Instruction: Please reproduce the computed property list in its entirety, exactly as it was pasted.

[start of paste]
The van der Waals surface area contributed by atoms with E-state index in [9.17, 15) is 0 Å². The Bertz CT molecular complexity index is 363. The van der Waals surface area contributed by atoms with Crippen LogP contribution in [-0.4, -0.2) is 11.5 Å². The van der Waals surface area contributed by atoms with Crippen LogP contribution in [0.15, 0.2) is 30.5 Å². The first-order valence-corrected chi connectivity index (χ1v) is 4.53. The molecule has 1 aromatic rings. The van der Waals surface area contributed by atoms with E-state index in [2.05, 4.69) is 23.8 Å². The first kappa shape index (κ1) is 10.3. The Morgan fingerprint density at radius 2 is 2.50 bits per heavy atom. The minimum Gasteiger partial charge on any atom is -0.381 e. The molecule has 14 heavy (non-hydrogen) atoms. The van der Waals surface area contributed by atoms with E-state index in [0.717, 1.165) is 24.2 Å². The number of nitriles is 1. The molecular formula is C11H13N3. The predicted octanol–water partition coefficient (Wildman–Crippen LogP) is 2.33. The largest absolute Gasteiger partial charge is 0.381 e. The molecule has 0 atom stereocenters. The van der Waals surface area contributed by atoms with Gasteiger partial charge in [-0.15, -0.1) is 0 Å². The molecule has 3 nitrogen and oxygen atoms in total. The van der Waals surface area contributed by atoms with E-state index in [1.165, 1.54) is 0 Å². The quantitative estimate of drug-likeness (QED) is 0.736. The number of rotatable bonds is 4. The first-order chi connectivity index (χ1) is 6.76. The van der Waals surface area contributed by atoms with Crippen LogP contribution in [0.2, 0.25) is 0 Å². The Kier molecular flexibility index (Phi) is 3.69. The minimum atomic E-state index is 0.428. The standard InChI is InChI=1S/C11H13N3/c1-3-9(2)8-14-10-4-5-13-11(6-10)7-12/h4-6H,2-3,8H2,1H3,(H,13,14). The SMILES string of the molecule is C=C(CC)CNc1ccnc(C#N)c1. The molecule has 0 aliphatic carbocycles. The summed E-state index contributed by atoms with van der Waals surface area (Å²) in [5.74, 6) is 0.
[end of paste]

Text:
The van der Waals surface area contributed by atoms with E-state index in [9.17, 15) is 0 Å². The Bertz CT molecular complexity index is 363. The van der Waals surface area contributed by atoms with Crippen LogP contribution in [-0.4, -0.2) is 11.5 Å². The van der Waals surface area contributed by atoms with Crippen LogP contribution in [0.15, 0.2) is 30.5 Å². The first-order valence-corrected chi connectivity index (χ1v) is 4.53. The molecule has 1 aromatic rings. The van der Waals surface area contributed by atoms with E-state index in [2.05, 4.69) is 23.8 Å². The first kappa shape index (κ1) is 10.3. The Morgan fingerprint density at radius 2 is 2.50 bits per heavy atom. The minimum Gasteiger partial charge on any atom is -0.381 e. The molecule has 14 heavy (non-hydrogen) atoms. The van der Waals surface area contributed by atoms with E-state index in [0.717, 1.165) is 24.2 Å². The number of nitriles is 1. The molecular formula is C11H13N3. The predicted octanol–water partition coefficient (Wildman–Crippen LogP) is 2.33. The largest absolute Gasteiger partial charge is 0.381 e. The molecule has 0 atom stereocenters. The van der Waals surface area contributed by atoms with Gasteiger partial charge in [-0.15, -0.1) is 0 Å². The molecule has 3 nitrogen and oxygen atoms in total. The van der Waals surface area contributed by atoms with E-state index in [1.165, 1.54) is 0 Å². The quantitative estimate of drug-likeness (QED) is 0.736. The number of rotatable bonds is 4. The first-order chi connectivity index (χ1) is 6.76. The van der Waals surface area contributed by atoms with Crippen LogP contribution in [0.2, 0.25) is 0 Å². The Kier molecular flexibility index (Phi) is 3.69. The minimum atomic E-state index is 0.428. The standard InChI is InChI=1S/C11H13N3/c1-3-9(2)8-14-10-4-5-13-11(6-10)7-12/h4-6H,2-3,8H2,1H3,(H,13,14). The SMILES string of the molecule is C=C(CC)CNc1ccnc(C#N)c1. The molecule has 0 aliphatic carbocycles. The summed E-state index contributed by atoms with van der Waals surface area (Å²) in [5.74, 6) is 0.